In practice, such leaders tend to consolidate power for themselves, as Silvio Berlusconi did after riding to power in Italy on a wave of outrage against corruption. He seized control of state bureaucracies, stalling their once-promising progress, and replaced the old system of patronage with a new one loyal to him.
Sometimes an anti-establishment backlash comes when there really is a deep rot in the system, as in Brazil or Italy. But it can also come when governments do things that are simply unpopular.
This has driven much of the instability in Europe, where leaders see eurozone and immigration reforms as essential to Europe’s long-term survival.
But those measures are unpopular with voters, bringing a spark of realization that the system is engineered to, at times, ignore what they want.
No one wants to believe their leaders are defying their wishes because a functioning democracy requires checks on public demand. It is easier to see those leaders as serving some other, unseen constituency.
This creates an opening for a canny outsider to rise to power by scapegoating foreign or moneyed interests — the liberal philanthropist George Soros is a popular target — and by promising to restore the people’s will.
The European Union, which never managed an identity that wasn’t associated with bankers and technocrats, has been easy to cast as an enemy of popular will. Establishment parties, closely tied to that project, have collapsed.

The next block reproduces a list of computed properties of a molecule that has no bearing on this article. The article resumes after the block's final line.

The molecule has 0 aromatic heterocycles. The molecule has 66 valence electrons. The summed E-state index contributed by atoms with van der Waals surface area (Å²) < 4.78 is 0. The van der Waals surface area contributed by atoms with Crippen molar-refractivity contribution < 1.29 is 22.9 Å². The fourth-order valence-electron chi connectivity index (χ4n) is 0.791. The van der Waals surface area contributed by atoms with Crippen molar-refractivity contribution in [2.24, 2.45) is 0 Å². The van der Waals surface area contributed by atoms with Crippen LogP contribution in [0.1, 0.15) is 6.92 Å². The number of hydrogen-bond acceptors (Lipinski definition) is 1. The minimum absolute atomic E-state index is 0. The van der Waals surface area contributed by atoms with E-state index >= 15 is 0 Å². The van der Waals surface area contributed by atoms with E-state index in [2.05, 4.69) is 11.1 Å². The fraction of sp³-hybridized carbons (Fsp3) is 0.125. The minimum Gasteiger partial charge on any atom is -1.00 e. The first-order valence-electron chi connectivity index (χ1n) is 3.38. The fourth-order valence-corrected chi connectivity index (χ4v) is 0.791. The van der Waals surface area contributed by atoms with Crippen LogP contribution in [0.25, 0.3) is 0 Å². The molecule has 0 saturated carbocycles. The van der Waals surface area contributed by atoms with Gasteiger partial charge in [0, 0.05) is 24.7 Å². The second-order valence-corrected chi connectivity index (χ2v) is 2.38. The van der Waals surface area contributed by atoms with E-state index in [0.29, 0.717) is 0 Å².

In Latin America, institutional failures were graver, with corruption rotting out political parties. Voters were aware of this corruption because justice systems had grown strong enough to root it out.
A technocrat would say this showed the need for even stronger and more independent institutions. But to voters, it felt like an indictment of the entire system — a reason to tear it down and elevate someone who could impose order.
That is not so different from what happened in the United States, where party officials became seen as unresponsive and beholden to moneyed interests. President Trump rose in part by arguing that his wealth granted him independence — though, in practice, he has empowered industry insiders — and by promising policies that party leaders had considered too extreme.
Populist backlashes, even if they focus on distant elites, tend to emerge as a desire for majority rule, which feels democratic to members of the majority — and, in certain circumstances, like a matter of life and death.
Human beings are tribal by nature. Our instincts are to put our group first and see ourselves as locked in competition with other groups. Liberal democracy, which promises that everyone gains when rights are protected for all, asks us to suppress those impulses.
But this is no easy ask. And tribal instincts tend to come to the fore in times of scarcity or insecurity, when our capacity for lofty ideals and long-term planning is weakest.